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Confessions Of A Helicopter Parent
Stuff ‘N Nonsense 7-12-23
Kim Van Meter

Hi, my name is Kim and I’m a recovering helicopter parent.

For context, my youngest daughter just graduated high school and then went on a whirlwind tour of Europe, visiting four countries in 13 days with the Education First tour group coordinated through a handful of OHS teachers.

This was the first time my daughter had left home for any significant length of time or distance. I was crazy excited for her to experience this trip-of-a-lifetime, but I was shocked at how her absence affected me.

As a GenXer, my childhood was unencumbered by electronic tethers — when I went outside, my parents truly had no idea where I was or what kind of danger I might be courting — and they didn’t want to see me again until it was dark and time to come home.

The number of times I narrowly escaped dying while exploring the forest, following the creek to God-knows-where, and swimming in places no one knew about — would turn my hair white as a parent today.

On one hand, those memories make up a treasure trove of experiences that I wouldn’t trade for the world, but I shudder to think of my own kids facing any of the dangerous situations I inadvertently put myself in as a bored kid.

Parenting is an odd mix of picking and choosing when to protect your progeny and when to thrust them into the world with a hope and a prayer — but never actually knowing if you’re making the right decision.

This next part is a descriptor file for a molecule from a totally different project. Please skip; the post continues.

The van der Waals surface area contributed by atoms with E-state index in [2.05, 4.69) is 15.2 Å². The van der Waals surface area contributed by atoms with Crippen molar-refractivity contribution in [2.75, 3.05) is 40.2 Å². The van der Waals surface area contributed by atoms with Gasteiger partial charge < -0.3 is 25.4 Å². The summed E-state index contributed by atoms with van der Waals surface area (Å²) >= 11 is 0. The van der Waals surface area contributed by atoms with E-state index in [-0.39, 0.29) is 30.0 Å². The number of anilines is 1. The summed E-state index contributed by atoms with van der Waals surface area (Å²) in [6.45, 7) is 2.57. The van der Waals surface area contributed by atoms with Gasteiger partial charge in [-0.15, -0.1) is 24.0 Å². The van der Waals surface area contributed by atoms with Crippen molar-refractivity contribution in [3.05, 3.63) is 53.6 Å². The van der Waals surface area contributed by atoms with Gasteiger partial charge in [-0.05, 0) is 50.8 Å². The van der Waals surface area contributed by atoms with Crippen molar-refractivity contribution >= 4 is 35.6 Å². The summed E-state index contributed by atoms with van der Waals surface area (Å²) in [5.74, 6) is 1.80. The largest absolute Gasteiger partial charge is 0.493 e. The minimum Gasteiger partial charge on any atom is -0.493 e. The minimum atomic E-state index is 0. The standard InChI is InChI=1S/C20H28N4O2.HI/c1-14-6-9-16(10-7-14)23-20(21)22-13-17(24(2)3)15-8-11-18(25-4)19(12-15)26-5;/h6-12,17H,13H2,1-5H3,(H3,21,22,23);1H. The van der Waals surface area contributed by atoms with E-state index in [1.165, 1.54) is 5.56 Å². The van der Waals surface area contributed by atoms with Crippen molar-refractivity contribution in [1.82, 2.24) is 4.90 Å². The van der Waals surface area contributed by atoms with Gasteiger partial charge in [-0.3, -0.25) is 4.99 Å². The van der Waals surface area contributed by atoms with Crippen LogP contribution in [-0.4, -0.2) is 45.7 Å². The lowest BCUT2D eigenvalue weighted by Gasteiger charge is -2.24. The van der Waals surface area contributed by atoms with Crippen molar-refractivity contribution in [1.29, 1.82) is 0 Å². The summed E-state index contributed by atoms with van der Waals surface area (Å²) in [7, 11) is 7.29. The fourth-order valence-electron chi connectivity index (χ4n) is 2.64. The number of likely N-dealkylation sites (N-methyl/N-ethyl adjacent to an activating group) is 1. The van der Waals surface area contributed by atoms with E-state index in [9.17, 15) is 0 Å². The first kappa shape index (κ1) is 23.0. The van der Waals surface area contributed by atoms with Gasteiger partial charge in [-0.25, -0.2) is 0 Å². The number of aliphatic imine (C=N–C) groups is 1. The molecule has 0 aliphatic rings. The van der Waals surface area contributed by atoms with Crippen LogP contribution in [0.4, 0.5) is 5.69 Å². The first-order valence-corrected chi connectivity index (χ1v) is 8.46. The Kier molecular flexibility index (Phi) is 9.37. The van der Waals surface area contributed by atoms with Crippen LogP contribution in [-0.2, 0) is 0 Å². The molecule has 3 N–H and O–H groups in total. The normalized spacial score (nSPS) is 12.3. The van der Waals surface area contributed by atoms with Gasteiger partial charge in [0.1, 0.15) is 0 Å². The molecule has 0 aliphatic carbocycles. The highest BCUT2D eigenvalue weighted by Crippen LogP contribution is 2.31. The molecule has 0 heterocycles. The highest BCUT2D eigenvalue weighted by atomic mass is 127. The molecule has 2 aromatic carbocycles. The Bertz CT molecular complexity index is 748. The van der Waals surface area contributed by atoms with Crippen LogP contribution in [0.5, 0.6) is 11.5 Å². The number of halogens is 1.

At the end of the day, parents are only ever doing the best that they can with the tools they’ve been given.

I wanted to be the parent I thought I needed when I was a kid — which meant lots of attention, lots of validation, gobs of love and acceptance, and 100 percent involvement in whatever they chose to pursue.

What I can say with certainty is we all start with good intentions and humans being imperfect, usually twist those intentions into something entirely new and not always what we intended.

I filled my kids’ lives with books from the time they were infants — they ALL hate to read.

I hugged and kissed my babies all of the time — two out of my three kids hate to be hugged.

I supported any dream they had — two out of my three kids haven’t found anything they passionately love.

Now two of my three kids are adults, and my baby is on the cusp of adulthood, leaving me to reflect on my performance as their parent.

Hindsight is funny that way. Easier to see the missteps when you’re looking backward but impossible to know when you’re in the thick of it.

However, maybe all that time spent hovering over them, wanting to know every detail of their lives, wasn’t such a bad thing after all because at the end of the day, my kids turned out to be three of my favorite people.

And I’ll never feel bad about that.


Kim Van Meter is a former full-time reporter for The Oakdale Leader, The Escalon Times and The Riverbank News; she continues to provide a monthly column. She can be reached at